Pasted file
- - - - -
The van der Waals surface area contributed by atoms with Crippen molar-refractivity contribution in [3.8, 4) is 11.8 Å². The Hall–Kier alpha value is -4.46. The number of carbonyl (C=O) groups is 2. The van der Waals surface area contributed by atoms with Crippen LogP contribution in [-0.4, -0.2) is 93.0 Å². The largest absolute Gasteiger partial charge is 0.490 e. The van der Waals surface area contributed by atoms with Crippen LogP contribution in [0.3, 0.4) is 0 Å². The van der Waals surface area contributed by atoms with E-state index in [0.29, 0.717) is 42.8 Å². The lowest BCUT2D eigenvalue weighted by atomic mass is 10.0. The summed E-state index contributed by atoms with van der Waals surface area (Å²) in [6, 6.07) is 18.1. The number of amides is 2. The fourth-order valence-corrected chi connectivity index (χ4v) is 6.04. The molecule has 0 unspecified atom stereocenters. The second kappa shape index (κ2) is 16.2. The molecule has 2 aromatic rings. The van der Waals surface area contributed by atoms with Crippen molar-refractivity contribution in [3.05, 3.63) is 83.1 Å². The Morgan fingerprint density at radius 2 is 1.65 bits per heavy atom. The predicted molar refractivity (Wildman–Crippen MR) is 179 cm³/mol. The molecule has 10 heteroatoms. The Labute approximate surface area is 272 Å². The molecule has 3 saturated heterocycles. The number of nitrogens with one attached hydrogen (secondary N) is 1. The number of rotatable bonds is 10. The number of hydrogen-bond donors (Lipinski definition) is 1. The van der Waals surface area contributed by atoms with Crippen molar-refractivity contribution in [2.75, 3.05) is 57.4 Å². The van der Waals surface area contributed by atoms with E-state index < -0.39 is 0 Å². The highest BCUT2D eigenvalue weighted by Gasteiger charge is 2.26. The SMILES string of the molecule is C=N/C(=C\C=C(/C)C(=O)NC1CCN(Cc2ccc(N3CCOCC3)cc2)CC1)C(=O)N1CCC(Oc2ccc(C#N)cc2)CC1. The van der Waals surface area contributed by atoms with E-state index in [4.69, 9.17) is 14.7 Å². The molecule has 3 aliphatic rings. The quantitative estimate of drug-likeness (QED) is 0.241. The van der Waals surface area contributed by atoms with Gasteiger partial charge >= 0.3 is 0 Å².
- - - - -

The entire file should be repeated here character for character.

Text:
The van der Waals surface area contributed by atoms with Crippen molar-refractivity contribution in [3.8, 4) is 11.8 Å². The Hall–Kier alpha value is -4.46. The number of carbonyl (C=O) groups is 2. The van der Waals surface area contributed by atoms with Crippen LogP contribution in [-0.4, -0.2) is 93.0 Å². The largest absolute Gasteiger partial charge is 0.490 e. The van der Waals surface area contributed by atoms with Crippen LogP contribution in [0.3, 0.4) is 0 Å². The van der Waals surface area contributed by atoms with E-state index in [0.29, 0.717) is 42.8 Å². The lowest BCUT2D eigenvalue weighted by atomic mass is 10.0. The summed E-state index contributed by atoms with van der Waals surface area (Å²) in [6, 6.07) is 18.1. The number of amides is 2. The fourth-order valence-corrected chi connectivity index (χ4v) is 6.04. The molecule has 0 unspecified atom stereocenters. The second kappa shape index (κ2) is 16.2. The molecule has 2 aromatic rings. The van der Waals surface area contributed by atoms with Crippen molar-refractivity contribution in [3.05, 3.63) is 83.1 Å². The Morgan fingerprint density at radius 2 is 1.65 bits per heavy atom. The predicted molar refractivity (Wildman–Crippen MR) is 179 cm³/mol. The molecule has 10 heteroatoms. The Labute approximate surface area is 272 Å². The molecule has 3 saturated heterocycles. The number of nitrogens with one attached hydrogen (secondary N) is 1. The number of rotatable bonds is 10. The number of hydrogen-bond donors (Lipinski definition) is 1. The van der Waals surface area contributed by atoms with Crippen molar-refractivity contribution in [2.75, 3.05) is 57.4 Å². The van der Waals surface area contributed by atoms with E-state index < -0.39 is 0 Å². The highest BCUT2D eigenvalue weighted by Gasteiger charge is 2.26. The SMILES string of the molecule is C=N/C(=C\C=C(/C)C(=O)NC1CCN(Cc2ccc(N3CCOCC3)cc2)CC1)C(=O)N1CCC(Oc2ccc(C#N)cc2)CC1. The van der Waals surface area contributed by atoms with E-state index in [4.69, 9.17) is 14.7 Å². The molecule has 3 aliphatic rings. The quantitative estimate of drug-likeness (QED) is 0.241. The van der Waals surface area contributed by atoms with Gasteiger partial charge >= 0.3 is 0 Å².